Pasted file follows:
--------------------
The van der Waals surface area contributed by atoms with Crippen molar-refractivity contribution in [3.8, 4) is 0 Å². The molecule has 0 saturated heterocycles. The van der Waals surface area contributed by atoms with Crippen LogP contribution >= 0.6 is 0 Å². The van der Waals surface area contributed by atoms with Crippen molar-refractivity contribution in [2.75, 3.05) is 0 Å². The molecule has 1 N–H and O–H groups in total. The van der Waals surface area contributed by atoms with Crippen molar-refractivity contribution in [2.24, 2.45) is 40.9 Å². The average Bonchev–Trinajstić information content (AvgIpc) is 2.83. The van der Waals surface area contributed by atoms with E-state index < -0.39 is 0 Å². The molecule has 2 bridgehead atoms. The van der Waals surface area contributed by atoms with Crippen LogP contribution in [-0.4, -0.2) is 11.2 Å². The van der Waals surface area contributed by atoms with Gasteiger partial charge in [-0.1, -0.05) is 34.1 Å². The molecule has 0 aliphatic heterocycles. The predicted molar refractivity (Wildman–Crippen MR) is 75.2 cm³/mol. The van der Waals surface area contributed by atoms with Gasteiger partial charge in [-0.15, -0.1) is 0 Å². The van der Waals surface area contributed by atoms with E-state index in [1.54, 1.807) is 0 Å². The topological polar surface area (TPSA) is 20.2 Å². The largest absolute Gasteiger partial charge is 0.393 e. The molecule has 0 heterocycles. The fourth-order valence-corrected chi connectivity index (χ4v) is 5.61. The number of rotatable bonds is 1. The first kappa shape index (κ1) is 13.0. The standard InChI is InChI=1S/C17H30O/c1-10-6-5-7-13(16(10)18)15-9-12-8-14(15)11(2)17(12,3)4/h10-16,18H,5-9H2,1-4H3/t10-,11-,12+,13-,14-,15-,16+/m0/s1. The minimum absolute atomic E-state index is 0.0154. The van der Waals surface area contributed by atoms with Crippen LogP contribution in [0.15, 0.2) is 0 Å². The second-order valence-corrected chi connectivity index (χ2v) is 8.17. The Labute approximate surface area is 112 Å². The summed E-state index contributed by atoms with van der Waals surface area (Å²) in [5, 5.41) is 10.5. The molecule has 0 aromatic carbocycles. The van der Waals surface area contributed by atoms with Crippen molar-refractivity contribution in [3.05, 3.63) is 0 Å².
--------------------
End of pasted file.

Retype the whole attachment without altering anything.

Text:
The van der Waals surface area contributed by atoms with Crippen molar-refractivity contribution in [3.8, 4) is 0 Å². The molecule has 0 saturated heterocycles. The van der Waals surface area contributed by atoms with Crippen LogP contribution >= 0.6 is 0 Å². The van der Waals surface area contributed by atoms with Crippen molar-refractivity contribution in [2.75, 3.05) is 0 Å². The molecule has 1 N–H and O–H groups in total. The van der Waals surface area contributed by atoms with Crippen molar-refractivity contribution in [2.24, 2.45) is 40.9 Å². The average Bonchev–Trinajstić information content (AvgIpc) is 2.83. The van der Waals surface area contributed by atoms with E-state index < -0.39 is 0 Å². The molecule has 2 bridgehead atoms. The van der Waals surface area contributed by atoms with Crippen LogP contribution in [-0.4, -0.2) is 11.2 Å². The van der Waals surface area contributed by atoms with Gasteiger partial charge in [-0.1, -0.05) is 34.1 Å². The molecule has 0 aliphatic heterocycles. The predicted molar refractivity (Wildman–Crippen MR) is 75.2 cm³/mol. The van der Waals surface area contributed by atoms with Gasteiger partial charge in [-0.15, -0.1) is 0 Å². The van der Waals surface area contributed by atoms with E-state index in [1.54, 1.807) is 0 Å². The topological polar surface area (TPSA) is 20.2 Å². The largest absolute Gasteiger partial charge is 0.393 e. The molecule has 0 heterocycles. The fourth-order valence-corrected chi connectivity index (χ4v) is 5.61. The number of rotatable bonds is 1. The first kappa shape index (κ1) is 13.0. The standard InChI is InChI=1S/C17H30O/c1-10-6-5-7-13(16(10)18)15-9-12-8-14(15)11(2)17(12,3)4/h10-16,18H,5-9H2,1-4H3/t10-,11-,12+,13-,14-,15-,16+/m0/s1. The minimum absolute atomic E-state index is 0.0154. The van der Waals surface area contributed by atoms with Crippen LogP contribution in [0.15, 0.2) is 0 Å². The second-order valence-corrected chi connectivity index (χ2v) is 8.17. The Labute approximate surface area is 112 Å². The summed E-state index contributed by atoms with van der Waals surface area (Å²) in [5, 5.41) is 10.5. The molecule has 0 aromatic carbocycles. The van der Waals surface area contributed by atoms with Crippen molar-refractivity contribution in [3.05, 3.63) is 0 Å².